Bloomberg BVAL was little changed: 3.03% (unch) in 2024 and 2.93% (unch) in 2025. The five-year at 2.63% (unch), the 10-year at 2.57% (+1) and the 30-year at 3.54% (unch) at 3:15 p.m.

Treasuries were firmer.

The two-year UST was yielding 4.524% (-4), the three-year was at 4.172% (-6), the five-year at 3.862% (-8), the 10-year at 3.718% (-7), the 20-year at 4.050% (-7) and the 30-year Treasury was yielding 3.888% (-5) at 4 p.m.

Mutual fund details
Refinitiv Lipper reported $459.867 million of inflows from municipal bond mutual fund outflows for the week that ended Wednesday following $1.345 billion of outflows the previous week.

Exchange-traded muni funds reported outflows of $131.858 million after inflows of $45.461 million in the previous week. Ex-ETFs muni funds saw inflows of $591.725 million after $1.391 billion of outflows in the prior week.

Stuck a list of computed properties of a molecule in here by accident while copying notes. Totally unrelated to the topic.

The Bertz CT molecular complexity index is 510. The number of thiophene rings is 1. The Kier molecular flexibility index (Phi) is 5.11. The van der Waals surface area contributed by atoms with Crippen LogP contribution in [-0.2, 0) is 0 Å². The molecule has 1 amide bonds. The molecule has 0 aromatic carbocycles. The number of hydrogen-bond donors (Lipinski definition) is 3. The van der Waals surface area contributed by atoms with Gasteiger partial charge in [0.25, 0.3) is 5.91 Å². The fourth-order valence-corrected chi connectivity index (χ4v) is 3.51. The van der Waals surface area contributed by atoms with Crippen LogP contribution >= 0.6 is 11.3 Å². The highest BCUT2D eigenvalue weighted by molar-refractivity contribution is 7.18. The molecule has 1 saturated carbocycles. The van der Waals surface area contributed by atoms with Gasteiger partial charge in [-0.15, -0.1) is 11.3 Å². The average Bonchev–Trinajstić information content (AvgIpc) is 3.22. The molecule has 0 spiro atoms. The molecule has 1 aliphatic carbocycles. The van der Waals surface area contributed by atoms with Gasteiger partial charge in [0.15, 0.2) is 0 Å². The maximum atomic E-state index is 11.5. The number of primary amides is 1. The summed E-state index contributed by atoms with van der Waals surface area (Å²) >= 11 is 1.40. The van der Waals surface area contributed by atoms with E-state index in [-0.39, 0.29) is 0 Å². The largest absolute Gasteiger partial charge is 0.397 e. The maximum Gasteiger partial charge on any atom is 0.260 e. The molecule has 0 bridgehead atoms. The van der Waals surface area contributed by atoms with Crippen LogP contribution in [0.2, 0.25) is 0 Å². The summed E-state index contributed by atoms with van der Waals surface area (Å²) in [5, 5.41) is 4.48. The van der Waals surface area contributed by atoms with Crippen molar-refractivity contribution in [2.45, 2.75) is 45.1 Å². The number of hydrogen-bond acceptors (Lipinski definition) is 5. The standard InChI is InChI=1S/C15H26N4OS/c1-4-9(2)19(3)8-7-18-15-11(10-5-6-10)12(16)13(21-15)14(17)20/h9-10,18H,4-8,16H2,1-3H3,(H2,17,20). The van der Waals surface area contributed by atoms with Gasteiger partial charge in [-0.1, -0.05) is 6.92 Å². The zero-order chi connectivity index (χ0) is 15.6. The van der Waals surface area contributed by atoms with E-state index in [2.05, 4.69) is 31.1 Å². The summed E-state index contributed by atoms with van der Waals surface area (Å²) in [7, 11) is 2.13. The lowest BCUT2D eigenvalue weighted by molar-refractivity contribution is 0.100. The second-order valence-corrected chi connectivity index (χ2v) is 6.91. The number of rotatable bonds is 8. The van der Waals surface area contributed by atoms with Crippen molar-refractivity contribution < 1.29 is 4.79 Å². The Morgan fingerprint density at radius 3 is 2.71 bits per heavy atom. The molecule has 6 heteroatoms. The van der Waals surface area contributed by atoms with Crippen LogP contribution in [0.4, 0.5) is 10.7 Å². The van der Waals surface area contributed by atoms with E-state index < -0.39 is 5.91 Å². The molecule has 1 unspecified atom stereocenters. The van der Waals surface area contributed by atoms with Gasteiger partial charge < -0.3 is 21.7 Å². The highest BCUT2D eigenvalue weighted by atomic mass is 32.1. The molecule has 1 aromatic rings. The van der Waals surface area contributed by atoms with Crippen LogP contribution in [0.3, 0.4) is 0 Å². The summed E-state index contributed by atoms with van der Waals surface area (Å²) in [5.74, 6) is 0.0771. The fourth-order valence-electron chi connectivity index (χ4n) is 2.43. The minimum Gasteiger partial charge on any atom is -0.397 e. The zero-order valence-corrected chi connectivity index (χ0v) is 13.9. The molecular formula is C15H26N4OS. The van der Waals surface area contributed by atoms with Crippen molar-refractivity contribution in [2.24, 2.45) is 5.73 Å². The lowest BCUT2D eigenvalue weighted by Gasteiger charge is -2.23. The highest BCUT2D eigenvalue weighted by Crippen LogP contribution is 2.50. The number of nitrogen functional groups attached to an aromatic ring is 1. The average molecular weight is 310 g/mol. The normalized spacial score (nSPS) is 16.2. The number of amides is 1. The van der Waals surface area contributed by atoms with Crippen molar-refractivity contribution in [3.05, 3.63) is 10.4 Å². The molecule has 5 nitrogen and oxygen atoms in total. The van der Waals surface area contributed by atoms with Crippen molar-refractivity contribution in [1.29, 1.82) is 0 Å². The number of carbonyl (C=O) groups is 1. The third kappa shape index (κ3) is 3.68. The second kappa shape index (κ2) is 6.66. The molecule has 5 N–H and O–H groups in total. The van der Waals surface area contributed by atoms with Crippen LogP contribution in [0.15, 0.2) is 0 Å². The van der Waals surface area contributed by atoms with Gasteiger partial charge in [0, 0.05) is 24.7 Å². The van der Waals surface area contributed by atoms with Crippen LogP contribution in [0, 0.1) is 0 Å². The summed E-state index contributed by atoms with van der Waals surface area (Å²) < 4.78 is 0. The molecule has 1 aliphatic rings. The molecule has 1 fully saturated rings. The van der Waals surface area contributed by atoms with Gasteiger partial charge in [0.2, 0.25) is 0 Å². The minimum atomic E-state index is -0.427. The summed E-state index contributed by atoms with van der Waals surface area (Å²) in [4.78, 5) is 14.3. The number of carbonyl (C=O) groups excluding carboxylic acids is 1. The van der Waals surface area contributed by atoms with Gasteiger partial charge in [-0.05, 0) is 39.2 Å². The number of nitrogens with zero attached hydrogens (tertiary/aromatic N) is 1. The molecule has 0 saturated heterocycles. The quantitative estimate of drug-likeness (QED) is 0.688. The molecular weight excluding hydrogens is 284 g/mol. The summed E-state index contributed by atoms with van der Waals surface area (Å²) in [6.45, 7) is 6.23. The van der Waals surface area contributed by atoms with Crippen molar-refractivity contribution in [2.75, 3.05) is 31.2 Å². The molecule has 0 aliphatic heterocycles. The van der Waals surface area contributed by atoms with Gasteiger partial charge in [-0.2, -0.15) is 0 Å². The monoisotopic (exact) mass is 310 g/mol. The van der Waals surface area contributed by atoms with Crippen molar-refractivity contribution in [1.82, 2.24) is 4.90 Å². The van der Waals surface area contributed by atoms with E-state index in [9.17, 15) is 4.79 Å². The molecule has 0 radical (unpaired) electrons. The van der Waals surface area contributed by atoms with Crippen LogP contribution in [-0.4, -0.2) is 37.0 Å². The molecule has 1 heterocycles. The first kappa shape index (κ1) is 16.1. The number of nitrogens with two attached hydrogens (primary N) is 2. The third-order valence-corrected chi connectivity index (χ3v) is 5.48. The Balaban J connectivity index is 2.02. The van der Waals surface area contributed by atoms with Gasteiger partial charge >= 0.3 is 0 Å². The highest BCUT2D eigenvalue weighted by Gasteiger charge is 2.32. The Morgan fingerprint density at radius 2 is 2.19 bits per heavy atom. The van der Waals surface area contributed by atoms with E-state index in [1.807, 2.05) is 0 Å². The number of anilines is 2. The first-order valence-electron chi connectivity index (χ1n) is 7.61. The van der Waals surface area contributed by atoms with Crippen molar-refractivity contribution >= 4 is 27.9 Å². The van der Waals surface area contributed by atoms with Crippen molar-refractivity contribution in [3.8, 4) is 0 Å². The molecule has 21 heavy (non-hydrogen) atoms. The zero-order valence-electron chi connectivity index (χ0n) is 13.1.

Long-term muni bond funds had inflows of $899.418 million in the latest week after outflows of $513.789 million in the previous week. Intermediate-term funds had outflows of $9.947 million after outflows of $290.203 million in the prior week.

National funds had inflows of $390.555 million after inflows of $1.147 billion of outflows the previous week while high-yield muni funds reported inflows of $379.630 million after outflows of $473.393 million the week prior.

Christine Albano contributed to this report.